Mr. Heater Buddy Indoor-Safe Portable Propane Radiant Heater (MH9BX, F232000) Red-Black

$84.55
4.1

Features

3.5/5

Design

4.0/5

Performance

4.5/5

Ease of Use

4.5/5

Value

4.0/5

Pros

  • Safe for indoor, outdoor use
  • Nearly 100% efficient fuel burning
  • Two heating levels
  • Fast, long-lasting heating
  • Tip-over and low-oxygen sensors

Cons

  • 100% safety not guaranteed
  • Can get too hot even at lowest heat
  • No built-in carbon monoxide alarm
  • May not work above 7,000' elevation
  • No built-in fan for better heat distribution
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Safe Heating For Indoor Use

Last Thanksgiving, my best friend and I went on our second overlanding trip near the Sequoia National Park, California. Temperatures had dipped to as low as a bone-chilling 27F, and water bottles froze while we slept in our cars. I was a bit more comfortable than him because the Peter Pan 100oz hot water bottle and 32F-rated sleeping bag kept me warm enough. We both were thankful, however, we did not bring our young kids or the struggle would have been more difficult to handle.

Boondocking at Joshua Tree NP, CA (2021)

Boondocking at Joshua Tree NP, CA (2021)

I looked into safe ways to keep warm a car, tent, or anything indoor, and researched the following options:

  • Car window insulation
  • Warm sleeping bag / Rubber hot water bottle
  • Electric blanket
  • Fuel-based heater

Insulating the car windows would provide an immediate boost to keep warmth from escaping, but that would have been impractical for tents. Warmer sleeping bags and hot water bottles are extremely safe options but would only help individuals that had them. Electric blankets could pose a small risk of fire or injury, require a lot of battery power to operate, and are not quite energy efficient. For warming a larger room or groups of people, I had decided on fuel-based heaters instead.

Are Portable Heaters Safe?

There are two, immediate risks and concerns with fuel-based heaters:

  • Carbon monoxide (CO) poisoning
  • Fire or burns when tipped over or flammable material accidentally touching the heating elements

Are any safe for indoor use? Yes and no. They can be safe with the proper precautions and preparations. There always, ALWAYS is a risk of fire and gas poisoning, but overwhelmingly, the Mr. Heater Buddy series was the most recommended appliance for indoor/outdoor use for a variety of reasons. Nonetheless, the Mr. Heater is NOT 100% safe.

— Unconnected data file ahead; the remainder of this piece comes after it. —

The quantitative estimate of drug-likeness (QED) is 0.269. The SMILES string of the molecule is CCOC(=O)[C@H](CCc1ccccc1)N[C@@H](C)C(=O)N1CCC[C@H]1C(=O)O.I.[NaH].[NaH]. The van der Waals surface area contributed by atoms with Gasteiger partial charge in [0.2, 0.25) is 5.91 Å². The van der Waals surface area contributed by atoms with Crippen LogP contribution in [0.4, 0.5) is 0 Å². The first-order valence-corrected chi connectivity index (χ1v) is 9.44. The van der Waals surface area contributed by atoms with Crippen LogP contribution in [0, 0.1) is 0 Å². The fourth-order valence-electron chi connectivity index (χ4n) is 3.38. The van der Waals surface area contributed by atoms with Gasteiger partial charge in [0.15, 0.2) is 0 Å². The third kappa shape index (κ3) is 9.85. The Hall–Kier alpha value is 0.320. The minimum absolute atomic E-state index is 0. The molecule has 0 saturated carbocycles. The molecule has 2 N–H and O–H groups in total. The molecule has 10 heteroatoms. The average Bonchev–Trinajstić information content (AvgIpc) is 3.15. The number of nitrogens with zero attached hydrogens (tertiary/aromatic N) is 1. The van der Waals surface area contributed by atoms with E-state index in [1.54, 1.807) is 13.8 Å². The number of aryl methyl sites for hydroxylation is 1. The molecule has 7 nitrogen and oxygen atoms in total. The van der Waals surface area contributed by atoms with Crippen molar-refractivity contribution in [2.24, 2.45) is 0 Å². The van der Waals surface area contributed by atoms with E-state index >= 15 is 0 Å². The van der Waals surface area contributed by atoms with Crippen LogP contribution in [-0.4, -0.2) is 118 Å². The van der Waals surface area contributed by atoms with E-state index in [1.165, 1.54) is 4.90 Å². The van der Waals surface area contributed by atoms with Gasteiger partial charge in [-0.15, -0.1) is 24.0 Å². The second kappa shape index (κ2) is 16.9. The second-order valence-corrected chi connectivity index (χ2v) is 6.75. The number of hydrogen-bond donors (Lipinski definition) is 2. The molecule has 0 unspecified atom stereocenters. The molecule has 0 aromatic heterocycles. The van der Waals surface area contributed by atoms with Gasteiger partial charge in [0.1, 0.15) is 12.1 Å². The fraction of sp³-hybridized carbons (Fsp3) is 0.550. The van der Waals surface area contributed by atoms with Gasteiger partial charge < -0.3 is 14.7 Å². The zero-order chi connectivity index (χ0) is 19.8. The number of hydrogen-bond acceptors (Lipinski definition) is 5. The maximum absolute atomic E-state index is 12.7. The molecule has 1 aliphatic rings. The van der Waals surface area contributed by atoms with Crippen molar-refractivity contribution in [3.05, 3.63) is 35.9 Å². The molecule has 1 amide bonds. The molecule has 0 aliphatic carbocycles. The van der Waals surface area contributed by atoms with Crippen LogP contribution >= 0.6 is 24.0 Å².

Little Buddy MH4B /Mr. Heater

Little Buddy MH4B /Mr. Heater

I purchased the propane-based, mid-sized Mr. Heater Buddy MH9BX (F232000) model and will share the pros, cons, and tips for using this popular warmer.

In A Nutshell

The Mr. Heater Buddy series had been among the most-recommended, portable warmers rated for safe indoor and outdoor use. With proper preparations and precautions, that can certainly be the case even when no heater is 100% safe. Safety features like tip-over and low-oxygen sensors, along with a slightly open window and a separate carbon monoxide detector, can add to peace of mind while camping or staying in an enclosed space.

Buddy MH9BX /Mr. Heater

Buddy MH9BX /Mr. Heater

Our Buddy MH9BX (F232000) model heated up very quickly with a standard 16oz/1 lb propane fuel canister and is rated to last between 3-6 hours. Longer runtimes can be achieved by attaching an optional 10′ Hose Assembly to a larger cylinder, such as a 5 lb propane tank. That also allowed us to use one of our favorite camping accessories: a propane fire pit. The Buddy’s fold-down carry handle can have a battery-operated stroller fan (or thermal with some modification with a dremel) clipped on for more even heat distribution.

As previously stated, no heater is 100% safe. For instance, the tip-over sensor may not activate in certain situations, the low-oxygen detector cannot read potentially deadly carbon monoxide (CO) levels, and the grid cage is too wide apart to prevent smaller, flammable materials from slipping through and catching on fire. Furthermore, the lack of a built-in CO alarm makes us strongly recommend bringing along 1 or 2 detectors (preferably with a fire alarm combo) to be on the safe side. Lower oxygen levels at elevations above 7,000′ may also render the heater from working. Mr. Heater Buddy warms quickly and could sometimes get too hot even at the lowest setting.

No heater is 100% safe. Caution and preparation should always be exercised to minimize risk of injury or death.

A heater provides much comfort and can even be life saving. However, we do not use our Buddy continuously throughout the night as we prefer to only turn it on when somebody is awake and able to supervise. Call us paranoid, but we would rather be safe than sorry and owe our children our trust and protection. However you plan on using the heater, always keep safety in mind. With that said, Mr. Heater had become a luxury we would not go camping without when temperatures could dip as low as 28F! Be safe and stay warm!